An op-ed written in the L.A. Times by confessed left-leaner Rick Wartzman, may well be the first crack in the dam of case-hardened, liberal doctrine.  Entitled Texas, the Jobs Engine, the article is just chock full of delicious quotes, several of which I'll reproduce here for those of you who don't want to read the original.  First is Wartzman's admission of his political leanings:

That's right, Texas: the reddest of red states, home to gun lovers and school textbooks that openly question whether the Founding Fathers intended for the separation of church and state. I am no ideologue. Still, whenever I get political, I tend to tilt reflexively to the   left, making the jobs figure a bit disconcerting at first.

While he tries dutifully to put some leftist spin on the reasons for the success of the Texas economy, for example, by pointing out that Texas is a huge energy producing state while conveniently neglecting the fact that the failing California economy is also one of the nation's top energy producers, Wartzman can't help but conclude Texas must be doing something right.

But even with these significant caveats, Texas has long been the most robust jobs engine  in the country, and its policies and practices deserve deeper reflection.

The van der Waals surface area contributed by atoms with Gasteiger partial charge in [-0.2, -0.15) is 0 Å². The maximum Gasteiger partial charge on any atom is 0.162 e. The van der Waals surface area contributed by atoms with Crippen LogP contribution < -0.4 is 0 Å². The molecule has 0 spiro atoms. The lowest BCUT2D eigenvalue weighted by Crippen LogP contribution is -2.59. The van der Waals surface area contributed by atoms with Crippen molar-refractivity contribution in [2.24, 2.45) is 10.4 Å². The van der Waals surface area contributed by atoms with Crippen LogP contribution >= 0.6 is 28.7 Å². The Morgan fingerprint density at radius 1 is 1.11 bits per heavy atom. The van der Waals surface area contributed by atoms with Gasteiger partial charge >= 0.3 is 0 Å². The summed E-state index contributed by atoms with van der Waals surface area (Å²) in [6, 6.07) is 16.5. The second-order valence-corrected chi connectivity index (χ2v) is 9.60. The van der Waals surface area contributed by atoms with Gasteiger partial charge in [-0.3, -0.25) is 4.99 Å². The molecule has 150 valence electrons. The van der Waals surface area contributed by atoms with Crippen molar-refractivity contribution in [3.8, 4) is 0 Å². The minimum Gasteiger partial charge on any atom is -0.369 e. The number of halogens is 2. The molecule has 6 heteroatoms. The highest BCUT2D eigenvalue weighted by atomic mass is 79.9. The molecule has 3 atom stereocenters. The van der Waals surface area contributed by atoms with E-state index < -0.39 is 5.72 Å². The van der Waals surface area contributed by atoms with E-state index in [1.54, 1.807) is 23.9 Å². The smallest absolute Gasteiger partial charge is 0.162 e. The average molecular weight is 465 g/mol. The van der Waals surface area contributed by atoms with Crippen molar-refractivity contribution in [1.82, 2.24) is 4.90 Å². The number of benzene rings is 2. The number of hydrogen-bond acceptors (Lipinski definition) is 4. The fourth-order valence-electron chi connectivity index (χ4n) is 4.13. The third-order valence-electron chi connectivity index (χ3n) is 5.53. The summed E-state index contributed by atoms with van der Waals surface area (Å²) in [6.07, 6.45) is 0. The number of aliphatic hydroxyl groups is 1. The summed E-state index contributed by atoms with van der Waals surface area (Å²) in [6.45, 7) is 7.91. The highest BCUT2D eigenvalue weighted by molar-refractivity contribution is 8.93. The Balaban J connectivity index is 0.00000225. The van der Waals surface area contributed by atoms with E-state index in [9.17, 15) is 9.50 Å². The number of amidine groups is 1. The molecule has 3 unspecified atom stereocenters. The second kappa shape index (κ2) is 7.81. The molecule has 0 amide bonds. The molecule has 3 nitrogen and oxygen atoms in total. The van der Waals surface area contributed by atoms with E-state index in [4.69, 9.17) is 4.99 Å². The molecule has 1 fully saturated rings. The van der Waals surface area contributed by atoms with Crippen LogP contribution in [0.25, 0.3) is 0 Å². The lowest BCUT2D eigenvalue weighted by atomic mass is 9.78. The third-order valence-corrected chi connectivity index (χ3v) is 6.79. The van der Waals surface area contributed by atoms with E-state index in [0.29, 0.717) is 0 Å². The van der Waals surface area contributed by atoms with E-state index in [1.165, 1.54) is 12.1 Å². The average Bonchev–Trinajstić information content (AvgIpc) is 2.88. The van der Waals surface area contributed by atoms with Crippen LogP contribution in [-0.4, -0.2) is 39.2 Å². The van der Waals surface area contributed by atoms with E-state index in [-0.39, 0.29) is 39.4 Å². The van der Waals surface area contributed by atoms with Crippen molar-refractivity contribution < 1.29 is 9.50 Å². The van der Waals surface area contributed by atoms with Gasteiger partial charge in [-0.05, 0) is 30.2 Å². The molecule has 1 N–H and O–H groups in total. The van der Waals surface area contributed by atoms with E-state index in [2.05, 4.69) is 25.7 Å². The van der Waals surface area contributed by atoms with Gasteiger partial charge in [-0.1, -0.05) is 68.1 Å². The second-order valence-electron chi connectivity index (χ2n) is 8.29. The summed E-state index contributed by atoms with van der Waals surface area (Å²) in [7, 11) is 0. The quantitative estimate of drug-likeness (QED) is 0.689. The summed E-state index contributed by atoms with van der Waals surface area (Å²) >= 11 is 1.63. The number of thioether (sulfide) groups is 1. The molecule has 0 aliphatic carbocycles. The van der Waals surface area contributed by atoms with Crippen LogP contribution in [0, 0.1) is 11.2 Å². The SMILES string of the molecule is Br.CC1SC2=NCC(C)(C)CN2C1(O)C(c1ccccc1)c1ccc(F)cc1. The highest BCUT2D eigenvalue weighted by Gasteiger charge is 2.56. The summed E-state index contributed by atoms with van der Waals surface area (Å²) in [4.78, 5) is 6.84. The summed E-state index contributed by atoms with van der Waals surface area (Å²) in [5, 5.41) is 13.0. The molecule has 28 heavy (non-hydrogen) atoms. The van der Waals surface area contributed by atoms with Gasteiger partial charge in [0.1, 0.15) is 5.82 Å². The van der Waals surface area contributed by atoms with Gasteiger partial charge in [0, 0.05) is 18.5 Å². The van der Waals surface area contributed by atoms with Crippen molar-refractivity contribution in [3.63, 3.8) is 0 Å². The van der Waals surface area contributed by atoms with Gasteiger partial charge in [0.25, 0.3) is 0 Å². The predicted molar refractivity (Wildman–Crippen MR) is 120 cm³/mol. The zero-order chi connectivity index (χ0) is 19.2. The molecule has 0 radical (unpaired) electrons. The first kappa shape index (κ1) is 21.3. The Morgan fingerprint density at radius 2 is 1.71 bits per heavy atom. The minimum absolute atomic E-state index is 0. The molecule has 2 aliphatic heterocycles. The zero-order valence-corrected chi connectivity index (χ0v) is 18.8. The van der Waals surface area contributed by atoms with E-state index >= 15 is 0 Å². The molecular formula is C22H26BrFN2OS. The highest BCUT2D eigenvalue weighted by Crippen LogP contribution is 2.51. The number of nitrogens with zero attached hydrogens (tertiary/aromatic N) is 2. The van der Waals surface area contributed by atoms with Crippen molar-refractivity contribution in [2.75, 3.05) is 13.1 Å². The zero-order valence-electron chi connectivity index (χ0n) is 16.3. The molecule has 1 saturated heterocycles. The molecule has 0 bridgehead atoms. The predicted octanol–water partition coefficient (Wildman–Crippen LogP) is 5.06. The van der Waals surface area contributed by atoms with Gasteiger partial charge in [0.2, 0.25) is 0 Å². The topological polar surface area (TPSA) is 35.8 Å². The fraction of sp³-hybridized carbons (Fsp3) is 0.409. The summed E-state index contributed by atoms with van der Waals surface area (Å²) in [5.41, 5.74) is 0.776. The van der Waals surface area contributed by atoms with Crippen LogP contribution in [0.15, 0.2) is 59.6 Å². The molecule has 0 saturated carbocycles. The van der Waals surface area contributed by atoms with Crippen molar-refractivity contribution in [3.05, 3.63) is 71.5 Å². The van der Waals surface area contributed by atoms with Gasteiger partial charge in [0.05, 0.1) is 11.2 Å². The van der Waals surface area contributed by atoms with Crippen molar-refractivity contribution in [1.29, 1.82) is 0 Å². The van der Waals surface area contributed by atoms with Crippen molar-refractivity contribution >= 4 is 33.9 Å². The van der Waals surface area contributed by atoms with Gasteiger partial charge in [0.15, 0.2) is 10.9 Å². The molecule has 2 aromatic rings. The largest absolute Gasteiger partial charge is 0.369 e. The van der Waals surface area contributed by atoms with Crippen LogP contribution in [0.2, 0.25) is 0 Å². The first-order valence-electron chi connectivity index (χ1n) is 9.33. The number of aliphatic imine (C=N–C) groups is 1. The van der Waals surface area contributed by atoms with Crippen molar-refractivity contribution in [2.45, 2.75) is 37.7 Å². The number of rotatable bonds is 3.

Wartzman even touches on the possibility that the Democrats, with their failed impossible dream of every American being a homeowner and the resultant housing/mortgage disaster, could learn something from Texas.

Also deserving of further exploration are the strict lending guidelines that Texas banks   instituted after the S&L crisis of the 1980s. Those standards spurred institutions to keep larger capital reserves and take on fewer problem mortgages than were seen elsewhere in the country. As a result, the state emerged relatively unscathed from the most recent real estate meltdown.

Then he really dives into the deep water behind the dam of doctrinaire liberal thought with this admission which will no doubt put him on liberals' and trial lawyers' ten most-wanted list: